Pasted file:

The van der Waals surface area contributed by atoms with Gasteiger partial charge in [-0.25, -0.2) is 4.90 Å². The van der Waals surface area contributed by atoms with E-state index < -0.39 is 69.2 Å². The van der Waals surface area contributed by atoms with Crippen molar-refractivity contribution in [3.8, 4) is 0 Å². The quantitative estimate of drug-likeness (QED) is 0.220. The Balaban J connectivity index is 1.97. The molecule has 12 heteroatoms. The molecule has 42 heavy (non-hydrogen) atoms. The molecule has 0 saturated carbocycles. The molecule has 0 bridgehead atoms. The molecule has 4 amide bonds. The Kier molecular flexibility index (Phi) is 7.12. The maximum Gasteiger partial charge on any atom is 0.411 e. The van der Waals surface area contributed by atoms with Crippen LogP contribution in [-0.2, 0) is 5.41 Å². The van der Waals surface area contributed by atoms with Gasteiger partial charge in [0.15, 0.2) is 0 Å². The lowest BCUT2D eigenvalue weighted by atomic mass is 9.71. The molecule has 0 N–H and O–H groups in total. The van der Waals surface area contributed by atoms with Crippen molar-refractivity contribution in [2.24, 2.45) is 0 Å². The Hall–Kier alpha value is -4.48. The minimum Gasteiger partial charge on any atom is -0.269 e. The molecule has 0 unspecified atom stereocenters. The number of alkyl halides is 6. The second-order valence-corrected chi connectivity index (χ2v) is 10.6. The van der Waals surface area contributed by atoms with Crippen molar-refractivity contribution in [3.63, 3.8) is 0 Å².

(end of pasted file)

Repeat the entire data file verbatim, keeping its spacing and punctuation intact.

The van der Waals surface area contributed by atoms with Gasteiger partial charge in [-0.25, -0.2) is 4.90 Å². The van der Waals surface area contributed by atoms with E-state index < -0.39 is 69.2 Å². The van der Waals surface area contributed by atoms with Crippen molar-refractivity contribution in [3.8, 4) is 0 Å². The quantitative estimate of drug-likeness (QED) is 0.220. The Balaban J connectivity index is 1.97. The molecule has 12 heteroatoms. The molecule has 42 heavy (non-hydrogen) atoms. The molecule has 0 saturated carbocycles. The molecule has 0 bridgehead atoms. The molecule has 4 amide bonds. The Kier molecular flexibility index (Phi) is 7.12. The maximum Gasteiger partial charge on any atom is 0.411 e. The van der Waals surface area contributed by atoms with Crippen LogP contribution in [-0.2, 0) is 5.41 Å². The van der Waals surface area contributed by atoms with Gasteiger partial charge in [0.15, 0.2) is 0 Å². The lowest BCUT2D eigenvalue weighted by atomic mass is 9.71. The molecule has 0 N–H and O–H groups in total. The van der Waals surface area contributed by atoms with Crippen molar-refractivity contribution in [2.24, 2.45) is 0 Å². The Hall–Kier alpha value is -4.48. The minimum Gasteiger partial charge on any atom is -0.269 e. The molecule has 0 unspecified atom stereocenters. The number of alkyl halides is 6. The second-order valence-corrected chi connectivity index (χ2v) is 10.6. The van der Waals surface area contributed by atoms with Crippen molar-refractivity contribution in [3.63, 3.8) is 0 Å².